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Could SpareBank 1 Telemark (OB:SBTE) be an attractive dividend share to own for the long haul? Investors are often drawn to strong companies with the idea of reinvesting the dividends. On the other hand, investors have been known to buy a stock because of its yield, and then lose money if the company’s dividend doesn’t live up to expectations.
Some simple analysis can offer a lot of insights when buying a company for its dividend, and we’ll go through this below.
Dividends are typically paid from company earnings. If a company pays more in dividends than it earned, then the dividend might become unsustainable – hardly an ideal situation. So we need to form a view on if a company’s dividend is sustainable, relative to its net profit after tax. In the last year, SpareBank 1 Telemark paid out 42% of its profit as dividends. This is a medium payout level that leaves enough capital in the business to fund opportunities that might arise, while also rewarding shareholders. Plus, there is room to increase the payout ratio over time.
One of the major risks of relying on dividend income, is the potential for a company to struggle financially and cut its dividend. Not only is your income cut, but the value of your investment declines as well – nasty. This company has been paying a dividend for less than 2 years, which we think is too soon to consider it a reliable dividend stock. Its most recent annual dividend was øre5.50 per share.
Dividend Growth Potential
The other half of the dividend investing equation is evaluating whether earnings per share (EPS) are growing. Over the long term, dividends need to grow at or above the rate of inflation, in order to maintain the recipient’s purchasing power. In the last five years, SpareBank 1 Telemark’s earnings per share have shrunk at approximately 11% per annum. If earnings continue to decline, the dividend may come under pressure. Every investor should make an assessment of whether the company is taking steps to stabilise the situation.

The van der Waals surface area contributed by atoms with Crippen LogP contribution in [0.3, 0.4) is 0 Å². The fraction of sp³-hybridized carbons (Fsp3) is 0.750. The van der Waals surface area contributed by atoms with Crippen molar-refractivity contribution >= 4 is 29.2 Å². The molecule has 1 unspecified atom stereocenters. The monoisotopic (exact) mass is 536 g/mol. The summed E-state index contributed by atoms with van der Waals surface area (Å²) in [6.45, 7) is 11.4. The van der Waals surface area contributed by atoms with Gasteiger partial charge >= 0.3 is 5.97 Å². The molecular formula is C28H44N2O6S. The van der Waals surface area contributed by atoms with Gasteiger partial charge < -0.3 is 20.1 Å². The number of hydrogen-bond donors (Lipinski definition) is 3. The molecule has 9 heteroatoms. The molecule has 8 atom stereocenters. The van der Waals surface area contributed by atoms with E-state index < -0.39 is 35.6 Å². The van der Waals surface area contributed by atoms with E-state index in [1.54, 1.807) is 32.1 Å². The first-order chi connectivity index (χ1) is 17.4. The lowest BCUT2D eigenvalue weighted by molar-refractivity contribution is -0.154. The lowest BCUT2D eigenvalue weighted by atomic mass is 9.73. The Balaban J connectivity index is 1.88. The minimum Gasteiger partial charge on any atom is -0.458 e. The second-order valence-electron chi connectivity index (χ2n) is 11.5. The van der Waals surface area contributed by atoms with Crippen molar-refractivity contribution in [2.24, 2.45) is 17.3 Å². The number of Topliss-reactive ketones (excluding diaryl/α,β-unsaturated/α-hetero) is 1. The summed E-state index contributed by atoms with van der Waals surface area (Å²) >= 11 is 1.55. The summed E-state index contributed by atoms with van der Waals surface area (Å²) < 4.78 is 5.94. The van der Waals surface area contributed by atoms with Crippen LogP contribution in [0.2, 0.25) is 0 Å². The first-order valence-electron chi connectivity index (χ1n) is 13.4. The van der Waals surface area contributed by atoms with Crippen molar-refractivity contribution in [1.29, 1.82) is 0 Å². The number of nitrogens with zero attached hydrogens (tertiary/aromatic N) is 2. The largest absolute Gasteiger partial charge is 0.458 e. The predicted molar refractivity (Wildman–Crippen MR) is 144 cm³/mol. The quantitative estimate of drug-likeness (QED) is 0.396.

We’d also point out that SpareBank 1 Telemark issued a meaningful number of new shares in the past year. Trying to grow the dividend when issuing new shares reminds us of the ancient Greek tale of Sisyphus – perpetually pushing a boulder uphill. Companies that consistently issue new shares are often suboptimal from a dividend perspective.
To summarise, shareholders should always check that SpareBank 1 Telemark’s dividends are affordable, that its dividend payments are relatively stable, and that it has decent prospects for growing its earnings and dividend. Firstly, we like that SpareBank 1 Telemark has a low and conservative payout ratio. Earnings per share have been falling, and the company has a relatively short dividend history – shorter than we like, anyway. In summary, we’re unenthused by SpareBank 1 Telemark as a dividend stock. It’s not that we think it is a bad company; it simply falls short of our criteria in some key areas.
Are management backing themselves to deliver performance? Check their shareholdings in SpareBank 1 Telemark in our latest insider ownership analysis.
If you are a dividend investor, you might also want to look at our curated list of dividend stocks yielding above 3%.
We aim to bring you long-term focused research analysis driven by fundamental data. Note that our analysis may not factor in the latest price-sensitive company announcements or qualitative material.
If you spot an error that warrants correction, please contact the editor at email@example.com. This article by Simply Wall St is general in nature. It does not constitute a recommendation to buy or sell any stock, and does not take account of your objectives, or your financial situation. Simply Wall St has no position in the stocks mentioned. Thank you for reading.